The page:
Target Field was designed with Joe Mauer and Justin Morneau in mind. It was built with a short right field fence to frame and enable their expected home runs, and a pathway beyond the right field fence down which you could imagine a Morneau blast hopping until it reached Kieran's courtyard.

It was built with extensive exercise and physical therapy rooms behind the clubhouse to keep them healthy, as the M&M Boys became men. It was built to pay their salaries and those of the teammates with which the Twins would surround their two franchise players.

It was built in anticipation of Mauer and Morneau winning championships and awards, and yet until Thursday afternoon, during the 166th home game in the limestone castle in downtown Minneapolis, they had never before homered in the same game at Target Field.

They heard jeers in the third inning, when Mauer popped to third and Morneau flied to right and they left the bases loaded, and the Twins trailed the Angels 5-0, and M&M still seemed to stand for Mending and Melancholy.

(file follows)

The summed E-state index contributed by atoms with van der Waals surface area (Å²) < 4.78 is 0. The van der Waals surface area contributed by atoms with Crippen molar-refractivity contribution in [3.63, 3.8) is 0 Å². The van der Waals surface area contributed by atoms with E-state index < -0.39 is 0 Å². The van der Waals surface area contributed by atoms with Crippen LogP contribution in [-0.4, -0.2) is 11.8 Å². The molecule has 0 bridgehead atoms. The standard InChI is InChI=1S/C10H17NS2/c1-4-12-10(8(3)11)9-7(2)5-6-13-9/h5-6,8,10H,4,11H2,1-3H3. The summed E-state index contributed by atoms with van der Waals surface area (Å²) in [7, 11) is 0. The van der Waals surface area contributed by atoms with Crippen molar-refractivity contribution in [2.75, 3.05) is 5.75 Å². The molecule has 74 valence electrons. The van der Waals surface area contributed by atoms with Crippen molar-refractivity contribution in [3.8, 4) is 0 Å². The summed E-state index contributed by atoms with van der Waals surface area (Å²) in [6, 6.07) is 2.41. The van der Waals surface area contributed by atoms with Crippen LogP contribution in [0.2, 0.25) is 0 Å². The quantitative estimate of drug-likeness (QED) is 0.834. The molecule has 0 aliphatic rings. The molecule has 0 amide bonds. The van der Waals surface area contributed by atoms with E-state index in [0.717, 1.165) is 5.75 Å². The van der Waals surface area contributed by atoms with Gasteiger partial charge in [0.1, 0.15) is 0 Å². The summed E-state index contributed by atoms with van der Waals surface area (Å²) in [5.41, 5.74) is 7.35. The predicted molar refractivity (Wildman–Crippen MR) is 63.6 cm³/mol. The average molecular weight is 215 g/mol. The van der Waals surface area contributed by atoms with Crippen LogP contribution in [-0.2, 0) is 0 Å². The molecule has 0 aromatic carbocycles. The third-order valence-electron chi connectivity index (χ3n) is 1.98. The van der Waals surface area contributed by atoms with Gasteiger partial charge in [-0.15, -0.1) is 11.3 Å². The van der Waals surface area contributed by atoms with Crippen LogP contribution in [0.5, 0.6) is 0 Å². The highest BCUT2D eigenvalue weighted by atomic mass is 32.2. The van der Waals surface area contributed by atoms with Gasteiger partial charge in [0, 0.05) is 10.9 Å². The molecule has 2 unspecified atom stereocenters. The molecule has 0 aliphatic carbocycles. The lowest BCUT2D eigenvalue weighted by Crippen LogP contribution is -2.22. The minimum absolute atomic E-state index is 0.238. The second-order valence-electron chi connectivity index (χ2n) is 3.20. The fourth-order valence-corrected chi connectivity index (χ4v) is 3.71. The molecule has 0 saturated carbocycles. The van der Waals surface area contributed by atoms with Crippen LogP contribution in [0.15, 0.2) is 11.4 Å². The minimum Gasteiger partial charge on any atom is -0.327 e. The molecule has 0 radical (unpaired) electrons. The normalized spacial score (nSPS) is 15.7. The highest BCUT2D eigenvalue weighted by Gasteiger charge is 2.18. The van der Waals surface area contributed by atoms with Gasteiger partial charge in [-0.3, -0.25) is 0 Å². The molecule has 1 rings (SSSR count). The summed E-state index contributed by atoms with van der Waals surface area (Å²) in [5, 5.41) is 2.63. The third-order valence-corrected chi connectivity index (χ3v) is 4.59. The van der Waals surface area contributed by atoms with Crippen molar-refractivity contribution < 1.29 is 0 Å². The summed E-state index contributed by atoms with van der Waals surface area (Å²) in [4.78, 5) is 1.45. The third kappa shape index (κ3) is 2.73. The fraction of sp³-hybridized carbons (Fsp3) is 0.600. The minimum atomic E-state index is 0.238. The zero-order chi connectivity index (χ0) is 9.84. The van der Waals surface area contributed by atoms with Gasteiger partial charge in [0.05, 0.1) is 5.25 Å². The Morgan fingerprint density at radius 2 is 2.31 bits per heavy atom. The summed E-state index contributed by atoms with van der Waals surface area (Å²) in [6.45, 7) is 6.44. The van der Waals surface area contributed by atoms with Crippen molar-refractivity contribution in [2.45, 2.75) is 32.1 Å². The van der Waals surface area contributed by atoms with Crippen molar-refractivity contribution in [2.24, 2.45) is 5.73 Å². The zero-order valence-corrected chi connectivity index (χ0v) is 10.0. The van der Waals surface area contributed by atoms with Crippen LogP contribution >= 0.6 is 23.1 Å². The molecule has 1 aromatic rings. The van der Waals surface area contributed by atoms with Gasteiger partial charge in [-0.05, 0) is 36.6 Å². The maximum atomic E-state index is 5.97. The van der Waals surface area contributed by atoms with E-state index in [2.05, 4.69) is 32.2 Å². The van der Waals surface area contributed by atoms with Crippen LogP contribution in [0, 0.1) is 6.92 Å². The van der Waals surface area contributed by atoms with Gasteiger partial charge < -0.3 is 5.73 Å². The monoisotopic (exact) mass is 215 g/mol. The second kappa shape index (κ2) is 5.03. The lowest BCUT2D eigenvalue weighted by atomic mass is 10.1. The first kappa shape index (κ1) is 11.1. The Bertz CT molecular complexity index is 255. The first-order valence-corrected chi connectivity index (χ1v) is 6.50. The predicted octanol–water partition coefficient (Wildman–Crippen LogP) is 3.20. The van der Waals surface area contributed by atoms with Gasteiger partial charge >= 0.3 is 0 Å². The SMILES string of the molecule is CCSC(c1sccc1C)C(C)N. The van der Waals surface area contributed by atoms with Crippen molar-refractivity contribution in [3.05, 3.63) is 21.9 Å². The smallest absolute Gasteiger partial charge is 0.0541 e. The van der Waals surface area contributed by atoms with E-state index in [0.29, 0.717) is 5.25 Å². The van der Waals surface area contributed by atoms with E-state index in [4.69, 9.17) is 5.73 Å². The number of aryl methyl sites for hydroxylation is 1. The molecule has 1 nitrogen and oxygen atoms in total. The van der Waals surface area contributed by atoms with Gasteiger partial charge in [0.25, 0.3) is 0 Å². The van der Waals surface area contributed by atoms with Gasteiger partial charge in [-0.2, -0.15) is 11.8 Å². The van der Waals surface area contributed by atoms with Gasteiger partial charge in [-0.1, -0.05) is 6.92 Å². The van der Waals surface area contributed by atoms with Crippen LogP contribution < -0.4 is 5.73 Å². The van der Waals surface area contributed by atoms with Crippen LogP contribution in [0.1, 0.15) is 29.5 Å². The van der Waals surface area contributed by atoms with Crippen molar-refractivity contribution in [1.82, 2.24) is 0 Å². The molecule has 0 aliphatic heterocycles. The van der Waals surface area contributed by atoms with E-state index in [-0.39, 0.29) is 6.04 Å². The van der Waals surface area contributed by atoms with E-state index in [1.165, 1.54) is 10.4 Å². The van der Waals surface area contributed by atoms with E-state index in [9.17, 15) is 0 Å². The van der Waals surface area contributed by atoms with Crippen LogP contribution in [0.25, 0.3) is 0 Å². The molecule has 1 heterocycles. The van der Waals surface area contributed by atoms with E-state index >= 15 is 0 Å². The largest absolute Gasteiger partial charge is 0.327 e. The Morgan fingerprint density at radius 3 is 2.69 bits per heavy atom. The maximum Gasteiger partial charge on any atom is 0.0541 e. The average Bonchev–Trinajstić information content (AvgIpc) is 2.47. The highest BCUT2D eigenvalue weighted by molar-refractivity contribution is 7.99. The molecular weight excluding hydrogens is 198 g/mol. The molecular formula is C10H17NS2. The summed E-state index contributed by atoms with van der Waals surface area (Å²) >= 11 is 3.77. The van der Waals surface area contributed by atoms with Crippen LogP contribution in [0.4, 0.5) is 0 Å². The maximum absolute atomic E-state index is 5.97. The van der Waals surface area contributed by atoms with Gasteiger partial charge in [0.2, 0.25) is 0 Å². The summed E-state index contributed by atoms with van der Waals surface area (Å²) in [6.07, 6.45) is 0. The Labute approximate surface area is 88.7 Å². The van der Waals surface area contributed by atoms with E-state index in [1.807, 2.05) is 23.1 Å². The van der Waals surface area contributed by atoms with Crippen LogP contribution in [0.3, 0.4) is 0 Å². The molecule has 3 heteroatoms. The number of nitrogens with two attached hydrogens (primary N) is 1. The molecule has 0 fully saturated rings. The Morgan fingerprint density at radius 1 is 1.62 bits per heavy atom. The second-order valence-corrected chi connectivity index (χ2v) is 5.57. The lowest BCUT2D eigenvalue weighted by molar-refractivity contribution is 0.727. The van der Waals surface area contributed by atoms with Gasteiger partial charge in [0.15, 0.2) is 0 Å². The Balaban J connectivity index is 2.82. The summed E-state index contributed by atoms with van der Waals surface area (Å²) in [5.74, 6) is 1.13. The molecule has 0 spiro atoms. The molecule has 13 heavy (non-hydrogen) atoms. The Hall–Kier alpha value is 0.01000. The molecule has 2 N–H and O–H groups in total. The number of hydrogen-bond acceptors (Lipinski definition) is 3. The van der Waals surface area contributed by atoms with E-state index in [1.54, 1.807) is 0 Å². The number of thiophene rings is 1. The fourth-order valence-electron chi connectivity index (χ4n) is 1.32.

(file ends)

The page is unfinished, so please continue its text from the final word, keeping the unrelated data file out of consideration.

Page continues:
The score was 6-0, and the Twins were facing another series loss when Mauer came to the plate in the fifth. There were runners on first and second with nobody out, and while no one booed, you could sense restlessness in the crowd.

Two pitches later, Mauer turned on an inside fastball cutting toward his hands from Angels righthander Dan Haren and hit his second home run at Target Field, and first since Aug. 18, 2010.

Morneau was 0-for-4 when he came to the plate with Mauer on first base and nobody out in the eighth and the Twins trailing 7-6. Righthanded reliever Rich Thompson threw a high pitch and Morneau swung at it as if he were trying to remove cobwebs from a chandelier.